(Evidently, Abracadabra had just acquired the Vincent Price estate and macabre artifacts lined the store: a 7-ft. tall gargoyle, leering clown heads, corpses propped up against a wall, terrifying visages, moving bookcases, bloodied body parts and more.)

Though it took a bit of cajoling to get Little Babe to enter New York Costumes (eyes squeezed shut, little hand squeezing my own) after the Abracadabra fiasco, once inside, he was won over by the gay (and I mean that in the old-fashioned way) spirit of celebration and the endless merchandise filling the friendly store.

Meanwhile, during the course of our leisurely visit, we found Little Babe's coveted JS Bach wig (only $14.99 and it also doubles as a Mozart and George Washington wig!), a pair of zebra-striped sunglasses for me and a couple of prank items Little Babe had been hankering for: a switchblade comb and a disappearing-blade (plastic) knife.

Reassuring Little Babe that we would get the remainder of his JS Bach costume from our local Salvation Army shop, we journeyed uptown to the Jewish Museum ( to see the Sarah Bernhardt and Max Liebermann exhibitions.

Little Babe's reactions to the two exhibitions were exactly the opposite of what I would have expected. He was bored silly by the captivating multi-media Bernhardt show which featured footage of her performances, artifacts, costumes, jewelry, posters and paraphernalia and sighed and yawned his way through the darkened space, barely glancing at the video screens which showed her fainting and gesticulating and creating her own immortality.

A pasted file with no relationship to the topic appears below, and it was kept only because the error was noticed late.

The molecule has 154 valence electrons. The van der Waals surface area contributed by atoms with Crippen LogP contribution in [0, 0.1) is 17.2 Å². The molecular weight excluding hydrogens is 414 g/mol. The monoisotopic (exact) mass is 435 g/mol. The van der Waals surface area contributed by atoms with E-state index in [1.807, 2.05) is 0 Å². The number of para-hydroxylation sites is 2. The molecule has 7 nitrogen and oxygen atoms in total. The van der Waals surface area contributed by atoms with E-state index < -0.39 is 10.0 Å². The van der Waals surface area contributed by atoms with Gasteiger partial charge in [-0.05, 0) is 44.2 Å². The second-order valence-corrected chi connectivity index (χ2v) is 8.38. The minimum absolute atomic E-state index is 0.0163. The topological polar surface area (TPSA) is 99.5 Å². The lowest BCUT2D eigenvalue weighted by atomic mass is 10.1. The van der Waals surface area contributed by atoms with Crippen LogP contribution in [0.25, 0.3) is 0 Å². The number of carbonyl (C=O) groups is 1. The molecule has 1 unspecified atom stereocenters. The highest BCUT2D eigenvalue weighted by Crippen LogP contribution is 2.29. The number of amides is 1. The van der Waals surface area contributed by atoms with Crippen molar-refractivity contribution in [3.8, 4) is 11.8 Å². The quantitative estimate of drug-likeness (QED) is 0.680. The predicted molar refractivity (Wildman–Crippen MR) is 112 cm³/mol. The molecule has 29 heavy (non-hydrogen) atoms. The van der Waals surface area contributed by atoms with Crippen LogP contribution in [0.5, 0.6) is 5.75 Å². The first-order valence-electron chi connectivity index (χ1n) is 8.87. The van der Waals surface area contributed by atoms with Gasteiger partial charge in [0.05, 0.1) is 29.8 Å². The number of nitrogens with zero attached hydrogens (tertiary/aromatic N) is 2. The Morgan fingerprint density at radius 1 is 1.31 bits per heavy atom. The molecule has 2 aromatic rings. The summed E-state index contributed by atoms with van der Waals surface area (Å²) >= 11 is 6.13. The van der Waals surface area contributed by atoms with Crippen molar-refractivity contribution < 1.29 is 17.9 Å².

Unexpectedly, however, Little Babe was quietly attentive as we walked through the Liebermann space, listening as I read him the gallery notes, commenting on the canvases, perking up when I pointed out sites in Amsterdam that Liebermann had painted and we had visited, noting the increasingly somber cast of his self-portraits, growing pensive as he contemplated Liebermann's iconic career coming to a grinding halt as Hitler rose to power and his work was officially banned, removed from museums, his artistic footprints erased as if he had never existed.

"Hitler didn't just hate Jews. He also hated art," Little Babe observed as we were leaving the exhibition.

The sadness of the abrupt end of Max Liebermann's brilliant career (he died in 1935 and his wife took poison upon learning that she was to be deported to Thereisenstadt in 1943) stayed with me for several hours after we left the Jewish Museum. Yes, it seemed appropriate to hear his tale on the eve of the eve of Purim (Hitler as Haman), but the message of Purim is triumph not tragedy.

Thus it was that I found myself barrelling northward with Little Babe in our red Dodge Caravan towards another mecca -- Trader Joe's ( -- to buy ingredients for hamantaschen, the cookies that are shaped like Haman's hat and most deliciously symbolize the defeat of our enemies. Tonight, after Little Babe and I return from the revelry that is the public reading of the megillah in shul, I wil roll up my sleeves, clear a kitchen counter and make my buttery, whole wheat and Nutella hamantaschen, which Little Babe and I will then distribute to friends and homeless folks alike tomorrow afternoon, on Purim Day.

Sometimes I feel sorry for my children, growing up in a horrible new, post 9/11 reality, so different from my own secure, suicide-bomber-free childhood. When I was a kid, Israel was under constant attack but the rest of the world seemed chastened, horrified by the Holocaust, on their best behavior vis-a-vis the Jews. In those days, it seemed that the Arabs were the only outspoken enemies of the Jews (until we found out, of course, that ya couldn't really be Jewish in the Soviet Union either and that there were Jewish prisoners of conscience, still, the persecution seemed part of the whole corrupt and dysfunctional Communist mishegoss).

In the horrible new world in which my kids are coming of age, the hatred of Jews exists in sensaround, coming from all directions and in all guises. Sometimes it even comes from within, with Jews spouting the worst -- and most cliched -- type of anti-Semitic sewage.